Being inspired is an ongoing process for me: I’m equally excited and inspired by the beautiful colours of the carpet in my living room when the morning sun hits it from the right angle, as from watching and getting completely absorbed into a theatre or dance performance. Another important source of inspiration is the time I spend with my fellow artists and friends, long train rides, morning brunches, houseparties and lost nights in the city. As a maker, I need people around me – confronting me and laughing at my stupid ideas – to find sense in what I do. This is why six years ago I started the Hanafubuki collective, where the end product is always the result of people with different backgrounds in different art forms working together. In 2018, with 12 other dancers, we started The Backyard, a platform for dance artists to research, create, think collectively, train and support each other in finding their way as a young artist.

Could you talk to us about your research and production process and your approach to dance / performance as a whole?

I’ve noticed from my past and current work that I like to set myself a clear framework. For Una Casa Cascata, a theatre piece without words that I made with the Hanafubuki collective, we decided on a very clear method of creation: we created a whole piece based on a collection of images, mainly pictures and paintings, that was built up slowly over time with the group. The collection became the content of the piece, and everything was born out of it. We staged the 2D images by translating them into 3D scenes, in the same way a director might stage a Shakespeare play. The images provided us with all the scenes, costumes and objects for the performance.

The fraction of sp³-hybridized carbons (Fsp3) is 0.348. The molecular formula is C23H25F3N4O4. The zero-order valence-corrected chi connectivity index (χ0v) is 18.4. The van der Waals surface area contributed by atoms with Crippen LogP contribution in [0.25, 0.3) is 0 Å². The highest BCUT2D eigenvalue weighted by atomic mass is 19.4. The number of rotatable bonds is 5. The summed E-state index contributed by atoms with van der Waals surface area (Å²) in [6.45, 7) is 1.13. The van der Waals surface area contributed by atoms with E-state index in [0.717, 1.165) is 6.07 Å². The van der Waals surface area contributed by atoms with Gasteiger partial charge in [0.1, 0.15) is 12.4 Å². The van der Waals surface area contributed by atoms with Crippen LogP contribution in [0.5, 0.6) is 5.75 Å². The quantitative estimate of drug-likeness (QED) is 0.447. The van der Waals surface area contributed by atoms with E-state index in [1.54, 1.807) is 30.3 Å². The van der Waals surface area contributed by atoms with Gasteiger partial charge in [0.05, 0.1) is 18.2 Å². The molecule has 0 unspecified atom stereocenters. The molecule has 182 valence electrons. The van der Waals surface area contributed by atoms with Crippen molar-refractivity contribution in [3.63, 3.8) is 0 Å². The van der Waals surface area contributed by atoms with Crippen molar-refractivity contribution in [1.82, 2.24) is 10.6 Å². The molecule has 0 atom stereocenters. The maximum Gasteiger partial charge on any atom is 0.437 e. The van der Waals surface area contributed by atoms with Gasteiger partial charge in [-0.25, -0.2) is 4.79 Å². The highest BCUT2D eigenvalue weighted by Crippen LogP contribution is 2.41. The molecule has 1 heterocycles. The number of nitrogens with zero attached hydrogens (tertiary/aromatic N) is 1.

I continued this research on images for a dance duet I made, titled I started missing you on Thursday but I forgot to tell. Here, we really went in depth to embody the shapes of the bodies on these pictures. There’s something very strong and clear about the shape of a body. You could take any picture and cut away the background and be left with only figures – and even with all that information stripped away , it would still be a readable image. Our bodies are trained to read the bodies and body language of those around us. Therefore, only a body – standing, lying, hanging – will always provide us with a small readable narrative. Although we never entered into the content of the images we created on stage throughout our creation process, we noticed that the audience filled these images with their own imagination. This was a beautiful revelation – that meaning is not something I have to create or impose, but rather is something that arises individually.